Your refurbishment is most likely to include new efficient windows—windows that keep in the heat and keep out the draughts, while adding an attractive new aspect to your property. Here is our buyer’s guide.
There are an endless number of attractive window options available for your home. Double-glazed sash windows, casement windows, bay windows, skylights… and much more. These days window technology is more sophisticated than ever, and the right windows can help light up a room, increase the value of your home and save you money on energy bills.
Make it a feature
Aside from acting as a crucial natural light source, a well-chosen window can be an attractive aesthetic feature in its own right. Bay windows are popular for the illusion of space they bring to a room, also providing an extra internal ledge that’s perfect for house plants and pictures, placing a desk or installing a cosy seating space to watch the world go by.
Bay windows are also a great way to maximise natural light in your home, and their striking appearance means that they tend to be popular options for living rooms or master bedrooms. One thing to bear in mind though, if you’re installing a bay window in a house that’s not designed specifically to have one, make sure you consider the impact it will have on the balance of your property’s exterior—you may decide you need one on both sides of the front door to bring balance and avoid things looking lopsided.
Regardless of whether your feature window is a bay window or not, there’s a high chance that it might be a sash window. Made popular in Georgian and Victorian times, to this day, sashes remain favoured for large feature windows thanks to their classic, timeless appeal, particularly in older or more traditional-looking homes.
Traditional sash windows are made up of two vertically sliding sashes, allowing the window to open at the top and the bottom. Each section is made up of small panes, held together by moulded glazing bars, creating the window’s signature appearance. If you have sash windows that might need updating (you may be able to have them double-glazed, or insulated to prevent draught) or fancy installing them into your home for the first time, a number of companies specialise in these kinds of windows.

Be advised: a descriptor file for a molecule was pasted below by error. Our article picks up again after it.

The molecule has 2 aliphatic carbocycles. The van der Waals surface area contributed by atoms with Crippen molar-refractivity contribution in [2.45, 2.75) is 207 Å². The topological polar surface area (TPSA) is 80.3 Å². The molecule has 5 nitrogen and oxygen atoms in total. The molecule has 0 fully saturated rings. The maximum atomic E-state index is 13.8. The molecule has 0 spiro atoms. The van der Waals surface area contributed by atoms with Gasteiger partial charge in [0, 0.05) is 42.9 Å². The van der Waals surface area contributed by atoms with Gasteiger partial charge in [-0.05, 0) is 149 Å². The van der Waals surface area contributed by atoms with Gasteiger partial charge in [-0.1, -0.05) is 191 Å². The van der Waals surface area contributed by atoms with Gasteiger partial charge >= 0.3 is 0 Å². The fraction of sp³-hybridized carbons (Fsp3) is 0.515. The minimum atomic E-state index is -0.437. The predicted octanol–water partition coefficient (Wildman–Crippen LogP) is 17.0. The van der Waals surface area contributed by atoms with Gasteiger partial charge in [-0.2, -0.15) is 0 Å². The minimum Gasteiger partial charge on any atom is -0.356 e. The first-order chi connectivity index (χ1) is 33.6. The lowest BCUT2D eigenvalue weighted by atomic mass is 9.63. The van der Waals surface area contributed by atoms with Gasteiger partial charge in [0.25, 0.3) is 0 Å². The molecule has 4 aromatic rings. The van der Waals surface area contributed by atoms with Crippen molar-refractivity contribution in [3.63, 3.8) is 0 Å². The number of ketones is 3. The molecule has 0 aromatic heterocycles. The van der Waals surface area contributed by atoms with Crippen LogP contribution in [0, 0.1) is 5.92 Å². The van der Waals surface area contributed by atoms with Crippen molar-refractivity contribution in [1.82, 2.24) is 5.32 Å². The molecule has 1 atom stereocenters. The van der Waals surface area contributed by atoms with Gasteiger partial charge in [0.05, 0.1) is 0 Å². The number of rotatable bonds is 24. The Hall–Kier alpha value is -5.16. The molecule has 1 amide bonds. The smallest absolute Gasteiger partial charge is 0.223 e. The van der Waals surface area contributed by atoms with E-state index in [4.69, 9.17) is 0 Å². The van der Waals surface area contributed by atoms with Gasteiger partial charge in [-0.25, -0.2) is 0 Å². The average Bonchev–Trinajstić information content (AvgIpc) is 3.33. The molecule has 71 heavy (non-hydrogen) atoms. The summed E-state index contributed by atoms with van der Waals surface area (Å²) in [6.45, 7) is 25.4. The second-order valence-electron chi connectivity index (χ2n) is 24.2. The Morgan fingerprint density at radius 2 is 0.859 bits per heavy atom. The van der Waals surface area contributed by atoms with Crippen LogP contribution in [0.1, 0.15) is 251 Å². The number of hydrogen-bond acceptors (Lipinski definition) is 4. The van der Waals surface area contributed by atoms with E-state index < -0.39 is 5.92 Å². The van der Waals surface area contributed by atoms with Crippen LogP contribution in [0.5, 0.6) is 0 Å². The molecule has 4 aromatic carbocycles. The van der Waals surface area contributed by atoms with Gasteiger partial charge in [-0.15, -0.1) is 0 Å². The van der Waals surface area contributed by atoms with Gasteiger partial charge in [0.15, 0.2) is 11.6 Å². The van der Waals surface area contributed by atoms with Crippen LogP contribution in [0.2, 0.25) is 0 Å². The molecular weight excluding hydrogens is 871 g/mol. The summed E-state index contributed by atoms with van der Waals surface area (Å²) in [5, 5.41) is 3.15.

Installing a skylight is an effective way of introducing natural light to a dark or enclosed space, such as a top floor corridor or a loft conversion. Skylights that open can also be a good way to let in fresh air and cool down your home in the summer, and most good-quality modern varieties are well insulated enough that they shouldn’t have a noticeable impact on your heating bills.
Paul Hicks, Sustainability and Design Manager at Velux, suggests that buyers consider the positioning of their skylight carefully before deciding on a design.
‘Centre Pivot Roof Windows are operated using a bar at the top of the window. They are ideal either for installations high in the ceiling, operated by a control rod or electric operation, or lower in the roof where the bottom of the window cannot be accessed—for example, if furniture will be placed in front of the window.
‘Top Hung Roof Windows open outwards with a handle at the bottom of the window, making them ideal for installations where the bottom of the window is easily within arm’s reach. They open 45° outwards for an unrestricted view and maximize the amount of natural daylight that can be allowed in.’
Other key points to consider when choosing a skylight include water tightness, energy efficiency, sound reduction, wind resistance and extra options such as shading or UV coatings. If you’re unsure what you should look for—and which features it’s worth splashing out on—be sure to go through all the options with your chosen retailer.
Double (or triple) Up
These days, double-glazing is a pre-requisite for new windows, and most reputable companies will focus on providing the best insulation possible through their glazing. Phil estimates that double-glazing the windows in your home can add as much as £10,000 to the value of your property, so it’s a worthwhile investment if you’re considering property improvements.
Triple glazing is also becoming increasingly popular, but although it does provide more insulation than double-glazing, it is also significantly more expensive, so opinions differ as to whether most homeowners would financially benefit from it.
Triple glazing is likely to become more common in the future, so if you’re choosing between installing double-glazing or triple, it may prove to be a far-sighted purchase in the long run.
Phil’s Top Tip:
‘A large skylight at the top of a house, especially one run along virtually the whole length of the corridor, will bring light flooding in. This can be dramatic, and although it’s not a cheap option—expect to spend from about £3,000—it will attract attention on the top level.’
See also: The Benefits of Secondary Glazing
See also: Installing Double-Glazed Windows